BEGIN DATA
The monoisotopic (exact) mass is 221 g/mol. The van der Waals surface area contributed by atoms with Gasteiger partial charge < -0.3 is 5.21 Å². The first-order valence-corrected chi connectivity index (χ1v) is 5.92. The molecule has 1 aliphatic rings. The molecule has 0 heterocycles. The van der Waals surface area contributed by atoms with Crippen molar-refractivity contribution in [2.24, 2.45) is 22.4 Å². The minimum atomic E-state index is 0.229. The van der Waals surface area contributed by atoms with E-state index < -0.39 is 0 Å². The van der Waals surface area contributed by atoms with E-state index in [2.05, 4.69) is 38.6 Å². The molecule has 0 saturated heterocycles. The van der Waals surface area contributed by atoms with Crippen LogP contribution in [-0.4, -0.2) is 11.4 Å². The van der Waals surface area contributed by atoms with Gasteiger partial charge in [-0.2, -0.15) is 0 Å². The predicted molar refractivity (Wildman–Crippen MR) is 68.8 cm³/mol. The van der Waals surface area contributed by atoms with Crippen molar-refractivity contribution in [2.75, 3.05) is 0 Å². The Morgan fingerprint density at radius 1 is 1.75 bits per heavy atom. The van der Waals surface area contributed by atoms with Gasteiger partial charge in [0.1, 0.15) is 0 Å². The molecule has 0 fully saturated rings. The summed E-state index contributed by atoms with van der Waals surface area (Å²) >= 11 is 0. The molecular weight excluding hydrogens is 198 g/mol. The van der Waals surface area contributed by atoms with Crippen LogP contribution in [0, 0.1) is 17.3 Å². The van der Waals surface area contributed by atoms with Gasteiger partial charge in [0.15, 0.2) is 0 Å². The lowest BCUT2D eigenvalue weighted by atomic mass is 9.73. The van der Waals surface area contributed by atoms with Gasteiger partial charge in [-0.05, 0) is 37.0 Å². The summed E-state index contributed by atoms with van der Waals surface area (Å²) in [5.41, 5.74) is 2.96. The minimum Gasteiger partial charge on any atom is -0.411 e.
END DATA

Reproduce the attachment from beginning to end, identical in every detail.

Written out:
The monoisotopic (exact) mass is 221 g/mol. The van der Waals surface area contributed by atoms with Gasteiger partial charge < -0.3 is 5.21 Å². The first-order valence-corrected chi connectivity index (χ1v) is 5.92. The molecule has 1 aliphatic rings. The molecule has 0 heterocycles. The van der Waals surface area contributed by atoms with Crippen molar-refractivity contribution in [2.24, 2.45) is 22.4 Å². The minimum atomic E-state index is 0.229. The van der Waals surface area contributed by atoms with E-state index < -0.39 is 0 Å². The van der Waals surface area contributed by atoms with E-state index in [2.05, 4.69) is 38.6 Å². The molecule has 0 saturated heterocycles. The van der Waals surface area contributed by atoms with Crippen LogP contribution in [-0.4, -0.2) is 11.4 Å². The van der Waals surface area contributed by atoms with Gasteiger partial charge in [-0.2, -0.15) is 0 Å². The predicted molar refractivity (Wildman–Crippen MR) is 68.8 cm³/mol. The van der Waals surface area contributed by atoms with Crippen molar-refractivity contribution in [2.75, 3.05) is 0 Å². The Morgan fingerprint density at radius 1 is 1.75 bits per heavy atom. The van der Waals surface area contributed by atoms with Gasteiger partial charge in [0.1, 0.15) is 0 Å². The molecule has 0 fully saturated rings. The summed E-state index contributed by atoms with van der Waals surface area (Å²) >= 11 is 0. The molecular weight excluding hydrogens is 198 g/mol. The van der Waals surface area contributed by atoms with Crippen LogP contribution in [0, 0.1) is 17.3 Å². The van der Waals surface area contributed by atoms with Gasteiger partial charge in [0.15, 0.2) is 0 Å². The lowest BCUT2D eigenvalue weighted by atomic mass is 9.73. The van der Waals surface area contributed by atoms with Gasteiger partial charge in [-0.05, 0) is 37.0 Å². The summed E-state index contributed by atoms with van der Waals surface area (Å²) in [5.41, 5.74) is 2.96. The minimum Gasteiger partial charge on any atom is -0.411 e.